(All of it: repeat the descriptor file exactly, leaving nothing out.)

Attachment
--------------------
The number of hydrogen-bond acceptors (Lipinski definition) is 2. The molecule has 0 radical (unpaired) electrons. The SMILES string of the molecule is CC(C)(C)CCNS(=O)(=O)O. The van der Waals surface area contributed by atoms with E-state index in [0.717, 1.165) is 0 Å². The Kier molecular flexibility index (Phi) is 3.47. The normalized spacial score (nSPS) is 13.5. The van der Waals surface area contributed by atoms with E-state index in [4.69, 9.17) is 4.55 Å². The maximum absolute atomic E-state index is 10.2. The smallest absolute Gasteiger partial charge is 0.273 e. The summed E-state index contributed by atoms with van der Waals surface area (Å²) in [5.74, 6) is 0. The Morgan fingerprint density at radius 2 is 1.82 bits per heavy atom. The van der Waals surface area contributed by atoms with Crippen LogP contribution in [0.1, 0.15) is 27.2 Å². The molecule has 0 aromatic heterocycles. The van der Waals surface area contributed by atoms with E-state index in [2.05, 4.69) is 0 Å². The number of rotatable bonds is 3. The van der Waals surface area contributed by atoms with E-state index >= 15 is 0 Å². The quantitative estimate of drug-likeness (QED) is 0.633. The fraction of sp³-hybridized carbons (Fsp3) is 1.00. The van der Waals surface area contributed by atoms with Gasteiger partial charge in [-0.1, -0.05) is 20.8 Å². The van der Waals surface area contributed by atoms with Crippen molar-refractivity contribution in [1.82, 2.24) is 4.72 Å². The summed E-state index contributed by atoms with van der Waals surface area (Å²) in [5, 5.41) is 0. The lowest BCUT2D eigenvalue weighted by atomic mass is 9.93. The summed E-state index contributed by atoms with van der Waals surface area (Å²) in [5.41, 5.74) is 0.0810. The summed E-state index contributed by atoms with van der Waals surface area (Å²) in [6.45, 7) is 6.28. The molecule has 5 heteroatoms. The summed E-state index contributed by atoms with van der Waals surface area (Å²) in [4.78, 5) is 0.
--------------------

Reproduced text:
The number of hydrogen-bond acceptors (Lipinski definition) is 2. The molecule has 0 radical (unpaired) electrons. The SMILES string of the molecule is CC(C)(C)CCNS(=O)(=O)O. The van der Waals surface area contributed by atoms with E-state index in [0.717, 1.165) is 0 Å². The Kier molecular flexibility index (Phi) is 3.47. The normalized spacial score (nSPS) is 13.5. The van der Waals surface area contributed by atoms with E-state index in [4.69, 9.17) is 4.55 Å². The maximum absolute atomic E-state index is 10.2. The smallest absolute Gasteiger partial charge is 0.273 e. The summed E-state index contributed by atoms with van der Waals surface area (Å²) in [5.74, 6) is 0. The Morgan fingerprint density at radius 2 is 1.82 bits per heavy atom. The van der Waals surface area contributed by atoms with Crippen LogP contribution in [0.1, 0.15) is 27.2 Å². The molecule has 0 aromatic heterocycles. The van der Waals surface area contributed by atoms with E-state index in [2.05, 4.69) is 0 Å². The number of rotatable bonds is 3. The van der Waals surface area contributed by atoms with E-state index >= 15 is 0 Å². The quantitative estimate of drug-likeness (QED) is 0.633. The fraction of sp³-hybridized carbons (Fsp3) is 1.00. The van der Waals surface area contributed by atoms with Gasteiger partial charge in [-0.1, -0.05) is 20.8 Å². The van der Waals surface area contributed by atoms with Crippen molar-refractivity contribution in [1.82, 2.24) is 4.72 Å². The summed E-state index contributed by atoms with van der Waals surface area (Å²) in [5, 5.41) is 0. The lowest BCUT2D eigenvalue weighted by atomic mass is 9.93. The summed E-state index contributed by atoms with van der Waals surface area (Å²) in [5.41, 5.74) is 0.0810. The summed E-state index contributed by atoms with van der Waals surface area (Å²) in [6.45, 7) is 6.28. The molecule has 5 heteroatoms. The summed E-state index contributed by atoms with van der Waals surface area (Å²) in [4.78, 5) is 0.